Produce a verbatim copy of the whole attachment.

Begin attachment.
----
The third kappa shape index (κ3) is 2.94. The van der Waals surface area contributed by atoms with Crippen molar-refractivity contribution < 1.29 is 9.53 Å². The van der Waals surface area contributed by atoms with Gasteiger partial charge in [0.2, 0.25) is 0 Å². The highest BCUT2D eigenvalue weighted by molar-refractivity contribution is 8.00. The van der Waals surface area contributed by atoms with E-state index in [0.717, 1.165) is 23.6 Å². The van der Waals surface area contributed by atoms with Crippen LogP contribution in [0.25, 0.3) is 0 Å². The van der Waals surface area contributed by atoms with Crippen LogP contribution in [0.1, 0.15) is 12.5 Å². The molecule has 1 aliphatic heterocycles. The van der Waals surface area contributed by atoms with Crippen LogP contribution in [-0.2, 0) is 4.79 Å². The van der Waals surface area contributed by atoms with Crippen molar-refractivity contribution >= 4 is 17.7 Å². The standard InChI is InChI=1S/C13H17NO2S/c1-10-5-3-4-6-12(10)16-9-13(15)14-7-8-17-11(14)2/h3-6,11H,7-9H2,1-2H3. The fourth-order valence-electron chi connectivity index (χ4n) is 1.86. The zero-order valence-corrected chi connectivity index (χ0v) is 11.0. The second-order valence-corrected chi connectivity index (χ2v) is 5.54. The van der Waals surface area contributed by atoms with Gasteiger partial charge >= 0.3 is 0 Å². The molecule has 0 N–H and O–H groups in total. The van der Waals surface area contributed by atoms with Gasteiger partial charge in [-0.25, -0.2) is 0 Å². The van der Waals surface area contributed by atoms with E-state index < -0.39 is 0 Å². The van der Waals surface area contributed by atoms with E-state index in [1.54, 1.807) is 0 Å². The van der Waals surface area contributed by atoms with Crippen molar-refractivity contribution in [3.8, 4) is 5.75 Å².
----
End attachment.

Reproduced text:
The third kappa shape index (κ3) is 2.94. The van der Waals surface area contributed by atoms with Crippen molar-refractivity contribution < 1.29 is 9.53 Å². The van der Waals surface area contributed by atoms with Gasteiger partial charge in [0.2, 0.25) is 0 Å². The highest BCUT2D eigenvalue weighted by molar-refractivity contribution is 8.00. The van der Waals surface area contributed by atoms with E-state index in [0.717, 1.165) is 23.6 Å². The van der Waals surface area contributed by atoms with Crippen LogP contribution in [0.25, 0.3) is 0 Å². The van der Waals surface area contributed by atoms with Crippen LogP contribution in [0.1, 0.15) is 12.5 Å². The molecule has 1 aliphatic heterocycles. The van der Waals surface area contributed by atoms with Crippen LogP contribution in [-0.2, 0) is 4.79 Å². The van der Waals surface area contributed by atoms with Crippen molar-refractivity contribution >= 4 is 17.7 Å². The standard InChI is InChI=1S/C13H17NO2S/c1-10-5-3-4-6-12(10)16-9-13(15)14-7-8-17-11(14)2/h3-6,11H,7-9H2,1-2H3. The fourth-order valence-electron chi connectivity index (χ4n) is 1.86. The zero-order valence-corrected chi connectivity index (χ0v) is 11.0. The second-order valence-corrected chi connectivity index (χ2v) is 5.54. The van der Waals surface area contributed by atoms with Gasteiger partial charge >= 0.3 is 0 Å². The molecule has 0 N–H and O–H groups in total. The van der Waals surface area contributed by atoms with Gasteiger partial charge in [-0.25, -0.2) is 0 Å². The van der Waals surface area contributed by atoms with E-state index < -0.39 is 0 Å². The van der Waals surface area contributed by atoms with E-state index in [1.54, 1.807) is 0 Å². The van der Waals surface area contributed by atoms with Crippen molar-refractivity contribution in [3.8, 4) is 5.75 Å².